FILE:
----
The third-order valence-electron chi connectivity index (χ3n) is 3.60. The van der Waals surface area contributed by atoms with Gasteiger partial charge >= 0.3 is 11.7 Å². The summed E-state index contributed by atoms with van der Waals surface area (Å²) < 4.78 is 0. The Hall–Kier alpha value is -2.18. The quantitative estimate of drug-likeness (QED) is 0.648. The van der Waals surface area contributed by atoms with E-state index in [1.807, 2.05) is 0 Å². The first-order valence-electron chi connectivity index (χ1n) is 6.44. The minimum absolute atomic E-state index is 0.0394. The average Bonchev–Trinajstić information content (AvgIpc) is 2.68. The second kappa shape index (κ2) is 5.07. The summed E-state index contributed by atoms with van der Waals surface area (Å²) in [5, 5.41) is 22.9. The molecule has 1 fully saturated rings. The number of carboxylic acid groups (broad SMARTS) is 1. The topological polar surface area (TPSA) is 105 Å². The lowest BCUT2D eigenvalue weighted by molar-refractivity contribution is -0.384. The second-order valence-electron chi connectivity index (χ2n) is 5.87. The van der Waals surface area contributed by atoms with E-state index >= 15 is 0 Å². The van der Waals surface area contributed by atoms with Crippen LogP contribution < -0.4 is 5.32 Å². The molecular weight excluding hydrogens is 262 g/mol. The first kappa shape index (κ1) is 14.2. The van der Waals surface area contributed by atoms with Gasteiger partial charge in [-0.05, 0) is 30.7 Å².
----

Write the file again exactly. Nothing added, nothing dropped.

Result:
The third-order valence-electron chi connectivity index (χ3n) is 3.60. The van der Waals surface area contributed by atoms with Gasteiger partial charge >= 0.3 is 11.7 Å². The summed E-state index contributed by atoms with van der Waals surface area (Å²) < 4.78 is 0. The Hall–Kier alpha value is -2.18. The quantitative estimate of drug-likeness (QED) is 0.648. The van der Waals surface area contributed by atoms with E-state index in [1.807, 2.05) is 0 Å². The first-order valence-electron chi connectivity index (χ1n) is 6.44. The minimum absolute atomic E-state index is 0.0394. The average Bonchev–Trinajstić information content (AvgIpc) is 2.68. The second kappa shape index (κ2) is 5.07. The summed E-state index contributed by atoms with van der Waals surface area (Å²) in [5, 5.41) is 22.9. The molecule has 1 fully saturated rings. The number of carboxylic acid groups (broad SMARTS) is 1. The topological polar surface area (TPSA) is 105 Å². The lowest BCUT2D eigenvalue weighted by molar-refractivity contribution is -0.384. The second-order valence-electron chi connectivity index (χ2n) is 5.87. The van der Waals surface area contributed by atoms with E-state index >= 15 is 0 Å². The van der Waals surface area contributed by atoms with Crippen LogP contribution < -0.4 is 5.32 Å². The molecular weight excluding hydrogens is 262 g/mol. The first kappa shape index (κ1) is 14.2. The van der Waals surface area contributed by atoms with Gasteiger partial charge in [-0.05, 0) is 30.7 Å².